Bertrand Russell: The Analysis of Mind


The first set of facts to be adduced against the common sense view of desire are those studied by psycho-analysis. In all human beings, but most markedly in those suffering from hysteria and certain forms of insanity, we find what are called "unconscious" desires, which are commonly regarded as showing self-deception. Most psycho-analysts pay little attention to the analysis of desire, being interested in discovering by observation what it is that people desire, rather than in discovering what actually constitutes desire. I think the strangeness of what they report would be greatly diminished if it were expressed in the language of a behaviourist theory of desire, rather than in the language of every-day beliefs. The general description of the sort of phenomena that bear on our present question is as follows: A person states that his desires are so-and-so, and that it is these desires that inspire his actions; but the outside observer perceives that his actions are such as to realize quite different ends from those which he avows, and that these different ends are such as he might be expected to desire. Generally they are less virtuous than his professed desires, and are therefore less agreeable to profess than these are. It is accordingly supposed that they really exist as desires for ends, but in a subconscious part of the mind, which the patient refuses to admit into consciousness for fear of having to think ill of himself. There are no doubt many cases to which such a supposition is applicable without obvious artificiality. But the deeper the Freudians delve into the underground regions of instinct, the further they travel from anything resembling conscious desire, and the less possible it becomes to believe that only positive self-deception conceals from us that we really wish for things which are abhorrent to our explicit life.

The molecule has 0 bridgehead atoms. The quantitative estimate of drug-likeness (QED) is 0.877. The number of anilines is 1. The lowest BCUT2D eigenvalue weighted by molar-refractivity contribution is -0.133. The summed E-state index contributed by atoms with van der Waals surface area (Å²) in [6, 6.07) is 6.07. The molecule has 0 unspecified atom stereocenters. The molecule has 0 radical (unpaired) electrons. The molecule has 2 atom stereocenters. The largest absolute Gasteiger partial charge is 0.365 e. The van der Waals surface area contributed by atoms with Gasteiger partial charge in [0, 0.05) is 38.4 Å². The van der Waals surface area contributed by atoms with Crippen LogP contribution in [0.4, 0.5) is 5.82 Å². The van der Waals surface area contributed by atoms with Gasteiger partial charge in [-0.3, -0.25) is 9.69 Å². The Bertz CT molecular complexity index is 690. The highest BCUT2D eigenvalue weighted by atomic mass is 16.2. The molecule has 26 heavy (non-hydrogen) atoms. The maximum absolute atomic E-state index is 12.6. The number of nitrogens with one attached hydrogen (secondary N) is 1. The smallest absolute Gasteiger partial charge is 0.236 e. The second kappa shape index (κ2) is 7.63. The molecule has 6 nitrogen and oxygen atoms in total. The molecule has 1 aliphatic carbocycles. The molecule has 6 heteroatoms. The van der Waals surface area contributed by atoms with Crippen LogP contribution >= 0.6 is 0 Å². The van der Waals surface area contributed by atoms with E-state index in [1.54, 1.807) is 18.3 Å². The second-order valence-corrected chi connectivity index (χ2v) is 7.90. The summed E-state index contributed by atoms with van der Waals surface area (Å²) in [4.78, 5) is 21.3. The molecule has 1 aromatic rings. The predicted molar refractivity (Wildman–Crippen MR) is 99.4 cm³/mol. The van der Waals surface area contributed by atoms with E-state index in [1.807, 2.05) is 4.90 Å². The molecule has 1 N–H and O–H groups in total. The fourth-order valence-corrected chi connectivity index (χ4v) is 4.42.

In the cases in question we have a conflict between the outside observer and the patient's consciousness. The whole tendency of psycho-analysis is to trust the outside observer rather than the testimony of introspection. I believe this tendency to be entirely right, but to demand a re-statement of what constitutes desire, exhibiting it as a causal law of our actions, not as something actually existing in our minds.

But let us first get a clearer statement of the essential characteristic of the phenomena.

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